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Torin O. Pope and Caula A. Beyl

The Aquifoliaceae and Magnoliaceae families play an important role in seasonal holiday arrangements. For florists, floral designers, and seasonal gift shop owners, there is a great need to find cut foliage species suitable for use in floral displays. Foliage cuttings that retain their appearance, stay green, and do not drop leaves or berries are desired characteristics for greenery used in these displays. Because of their attractive foliage, the following species were chosen: Ilex × attenuata, Ilex vomitoria, Ilex cornuta `Rotunda', Ilex cornuta `Burfordii', Ilex opaca, Osmanthus heterophyllus, Ilex latifolia, and Magnolia grandiflora. For each species, cuttings were taken, fresh weights for these cuttings were obtained, and chlorophyll levels were measured. Measurements forweight and chlorophyll levels were then taken once a day for 5 days. After the five daily measurements, the measurements were taken once a week for 3 weeks. Based upon slow rate of water lost, chlorophyll retention, and visual rating of appearance, the two most suitable species were Osmanthus heterophyllus and Ilex latifolia. The Ilex vomitoria was unsuitable because of the tendency to drop leaves. The Ilex opaca was also unsuitable because of leaf drop and unattractive leaf curling.

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Arnold H. Hara, Trent Y. Hata, Victoria L. Tenbrink, Benjamin K.S. Hu, and Mike A. Nagao

Postharvest treatments significantly reduced or eradicated pests on various tropical cut flowers and foliage. Immersion in water at 49° C for 10 minutes killed armored scales on bird of paradise leaves, Strelitzia reginae Banks, as well as aphids and mealybugs on red ginger, Alpinia purpurata (Vieill.) K. Schum. Vapor heat treatment for 2 hours at 45.2° C provided quarantine security against armored scales on bird of paradise leaves. A 5 minute dip in fluvalinate combined with insecticidal soap eliminated aphids and significantly reduced mealybugs on red ginger. A 3 minute dip in fluvalinate, a 3 minute dip in chlorpyrifos, or a 3 hour fog with avermectin-B significantly reduced thrips on orchids, Dendrobium spp., without injury to the flowers. No postharvest treatment was both effective and nonphytotoxic on all commodities.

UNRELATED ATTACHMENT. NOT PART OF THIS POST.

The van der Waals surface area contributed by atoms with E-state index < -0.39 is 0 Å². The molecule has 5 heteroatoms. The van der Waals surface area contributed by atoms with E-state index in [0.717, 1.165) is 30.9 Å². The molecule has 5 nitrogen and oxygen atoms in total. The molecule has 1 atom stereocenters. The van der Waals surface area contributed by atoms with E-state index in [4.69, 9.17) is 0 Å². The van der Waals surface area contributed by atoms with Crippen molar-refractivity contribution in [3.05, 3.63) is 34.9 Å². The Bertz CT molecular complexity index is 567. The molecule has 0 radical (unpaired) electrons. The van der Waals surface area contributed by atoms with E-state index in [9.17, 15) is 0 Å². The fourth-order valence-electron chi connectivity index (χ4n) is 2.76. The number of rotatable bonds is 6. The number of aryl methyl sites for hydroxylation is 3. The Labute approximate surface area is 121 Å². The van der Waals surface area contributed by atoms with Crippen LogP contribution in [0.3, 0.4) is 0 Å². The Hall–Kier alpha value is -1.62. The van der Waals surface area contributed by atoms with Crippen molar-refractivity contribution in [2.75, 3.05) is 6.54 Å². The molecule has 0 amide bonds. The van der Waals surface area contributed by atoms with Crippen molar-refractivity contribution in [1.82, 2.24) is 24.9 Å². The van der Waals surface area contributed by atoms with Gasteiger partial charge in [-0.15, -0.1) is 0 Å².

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J.F. Brewer, L.E. Hinesley, and L.K. Snelling

Current-year shoots of Fraser fir [Abies fraseri (Pursh) Poir.] were sampled in Christmas tree plantations in western North Carolina. Needles were sampled at five positions on each shoot: 0% (proximal end), 25%, 50%, 75%, and 100% (distal end). At each position, needles were collected in a tight left-hand spiral beginning on the abaxial side (bottom) and ending on the adaxial side (top). Length, width, thickness, dry weight, and projected surface area were determined for each needle. Specific area (one-sided) averaged 45 cm2·g-1 and increased from the shoot base to the tip. On individual shoots, needle dimensions were maximal at the middle (50% position). Within sample positions, needle dimensions increased from the adaxial to the abaxial side. Needle length, weight, and area differed more than width or thickness by position. Needle surface area per centimeter of shoot was relatively stable. Regression models using shoot length, diameter, needle density, and average needle length or weight yielded good estimates of total foliage area and weight.

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Alan Stevens and Karen Gast

The commercial production of preserved plant materials for decorative purposes is expanding. The industry, once dominated by a relatively small number of large wholesale firms, marketing through traditional retail florists, is undergoing change. A large retail craft supply industry, country accent retail stores and home-based businesses selling at craft fairs have greatly expanded the market for preserved plant materials. Glycerin has often been used to maintain flexibility and reduce breakage of preserved foliages. Dyes are added to the glycerin to add color to the tissue as the chlorophyll fades. Competition in the marketplace places constant pressure on controlling costs. Technical grade dyes of lower dye purity and higher salt concentrations have a lower cost per gram of material than food grade dyes. The effect of the two grades of dye on uptake of glycerin/dye solutions into Eucalyptus cinerea were measured. Under both growth chamber and laboratory room environments glycerin solution alone was systemically absorbed at a greater rate and in larger quantity than either grade of dye. A variation in systemic absorption between grades of dye was also indicated.

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Catherine C. Neto, Christine A. Dao, Michelle R. Salvas, Wesley R. Autio, and Justine E. Vanden Heuvel